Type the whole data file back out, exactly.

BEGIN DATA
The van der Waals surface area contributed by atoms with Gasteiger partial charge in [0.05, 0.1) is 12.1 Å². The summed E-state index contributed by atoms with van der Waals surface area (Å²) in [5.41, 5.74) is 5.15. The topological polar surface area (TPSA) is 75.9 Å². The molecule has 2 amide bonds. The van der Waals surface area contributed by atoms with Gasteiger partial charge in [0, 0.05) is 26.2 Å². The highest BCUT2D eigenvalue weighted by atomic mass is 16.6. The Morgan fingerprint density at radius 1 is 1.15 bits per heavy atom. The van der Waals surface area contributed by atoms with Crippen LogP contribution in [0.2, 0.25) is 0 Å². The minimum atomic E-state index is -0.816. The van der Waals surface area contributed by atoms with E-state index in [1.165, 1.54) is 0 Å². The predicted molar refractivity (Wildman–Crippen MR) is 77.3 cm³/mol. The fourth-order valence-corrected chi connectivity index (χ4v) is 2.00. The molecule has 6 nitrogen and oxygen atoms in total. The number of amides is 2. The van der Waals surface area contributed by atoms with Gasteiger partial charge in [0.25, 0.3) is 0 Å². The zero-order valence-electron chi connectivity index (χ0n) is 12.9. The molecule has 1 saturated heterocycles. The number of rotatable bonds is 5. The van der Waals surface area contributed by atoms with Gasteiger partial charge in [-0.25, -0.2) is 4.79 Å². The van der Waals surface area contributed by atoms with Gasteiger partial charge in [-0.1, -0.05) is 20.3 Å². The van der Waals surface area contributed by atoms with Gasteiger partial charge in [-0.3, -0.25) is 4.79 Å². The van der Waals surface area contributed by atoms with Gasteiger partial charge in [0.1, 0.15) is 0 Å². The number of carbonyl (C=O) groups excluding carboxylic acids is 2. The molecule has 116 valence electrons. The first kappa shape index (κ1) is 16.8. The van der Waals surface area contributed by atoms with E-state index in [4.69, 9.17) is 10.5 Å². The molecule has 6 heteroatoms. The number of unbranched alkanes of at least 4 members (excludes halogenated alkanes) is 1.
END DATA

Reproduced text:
The van der Waals surface area contributed by atoms with Gasteiger partial charge in [0.05, 0.1) is 12.1 Å². The summed E-state index contributed by atoms with van der Waals surface area (Å²) in [5.41, 5.74) is 5.15. The topological polar surface area (TPSA) is 75.9 Å². The molecule has 2 amide bonds. The van der Waals surface area contributed by atoms with Gasteiger partial charge in [0, 0.05) is 26.2 Å². The highest BCUT2D eigenvalue weighted by atomic mass is 16.6. The Morgan fingerprint density at radius 1 is 1.15 bits per heavy atom. The van der Waals surface area contributed by atoms with Crippen LogP contribution in [0.2, 0.25) is 0 Å². The minimum atomic E-state index is -0.816. The van der Waals surface area contributed by atoms with E-state index in [1.165, 1.54) is 0 Å². The predicted molar refractivity (Wildman–Crippen MR) is 77.3 cm³/mol. The fourth-order valence-corrected chi connectivity index (χ4v) is 2.00. The molecule has 6 nitrogen and oxygen atoms in total. The number of amides is 2. The van der Waals surface area contributed by atoms with Gasteiger partial charge in [0.25, 0.3) is 0 Å². The zero-order valence-electron chi connectivity index (χ0n) is 12.9. The molecule has 1 saturated heterocycles. The number of rotatable bonds is 5. The van der Waals surface area contributed by atoms with Gasteiger partial charge in [-0.25, -0.2) is 4.79 Å². The van der Waals surface area contributed by atoms with Gasteiger partial charge in [-0.1, -0.05) is 20.3 Å². The van der Waals surface area contributed by atoms with Gasteiger partial charge in [-0.3, -0.25) is 4.79 Å². The van der Waals surface area contributed by atoms with Gasteiger partial charge in [0.1, 0.15) is 0 Å². The number of carbonyl (C=O) groups excluding carboxylic acids is 2. The molecule has 116 valence electrons. The first kappa shape index (κ1) is 16.8. The van der Waals surface area contributed by atoms with E-state index in [4.69, 9.17) is 10.5 Å². The molecule has 6 heteroatoms. The number of unbranched alkanes of at least 4 members (excludes halogenated alkanes) is 1.